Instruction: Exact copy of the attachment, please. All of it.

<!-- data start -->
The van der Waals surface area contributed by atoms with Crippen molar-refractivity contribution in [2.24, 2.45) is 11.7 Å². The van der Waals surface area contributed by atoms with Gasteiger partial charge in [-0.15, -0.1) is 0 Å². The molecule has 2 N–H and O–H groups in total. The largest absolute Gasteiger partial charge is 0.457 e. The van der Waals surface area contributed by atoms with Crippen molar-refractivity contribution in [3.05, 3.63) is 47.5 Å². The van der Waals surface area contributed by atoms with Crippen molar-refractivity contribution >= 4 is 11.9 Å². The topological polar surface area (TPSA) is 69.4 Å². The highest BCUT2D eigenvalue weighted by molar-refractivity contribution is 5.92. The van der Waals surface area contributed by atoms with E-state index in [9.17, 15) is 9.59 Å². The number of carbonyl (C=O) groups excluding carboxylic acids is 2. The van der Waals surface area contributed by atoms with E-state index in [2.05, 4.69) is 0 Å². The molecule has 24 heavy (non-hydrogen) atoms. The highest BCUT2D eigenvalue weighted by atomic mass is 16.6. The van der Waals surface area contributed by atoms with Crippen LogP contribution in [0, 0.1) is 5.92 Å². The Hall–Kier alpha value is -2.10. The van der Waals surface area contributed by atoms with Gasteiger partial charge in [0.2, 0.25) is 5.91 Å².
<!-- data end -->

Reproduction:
The van der Waals surface area contributed by atoms with Crippen molar-refractivity contribution in [2.24, 2.45) is 11.7 Å². The van der Waals surface area contributed by atoms with Gasteiger partial charge in [-0.15, -0.1) is 0 Å². The molecule has 2 N–H and O–H groups in total. The largest absolute Gasteiger partial charge is 0.457 e. The van der Waals surface area contributed by atoms with Crippen molar-refractivity contribution in [3.05, 3.63) is 47.5 Å². The van der Waals surface area contributed by atoms with Crippen molar-refractivity contribution >= 4 is 11.9 Å². The topological polar surface area (TPSA) is 69.4 Å². The highest BCUT2D eigenvalue weighted by molar-refractivity contribution is 5.92. The van der Waals surface area contributed by atoms with E-state index in [9.17, 15) is 9.59 Å². The number of carbonyl (C=O) groups excluding carboxylic acids is 2. The van der Waals surface area contributed by atoms with E-state index in [2.05, 4.69) is 0 Å². The molecule has 24 heavy (non-hydrogen) atoms. The highest BCUT2D eigenvalue weighted by atomic mass is 16.6. The van der Waals surface area contributed by atoms with Crippen LogP contribution in [0, 0.1) is 5.92 Å². The Hall–Kier alpha value is -2.10. The van der Waals surface area contributed by atoms with Gasteiger partial charge in [0.2, 0.25) is 5.91 Å².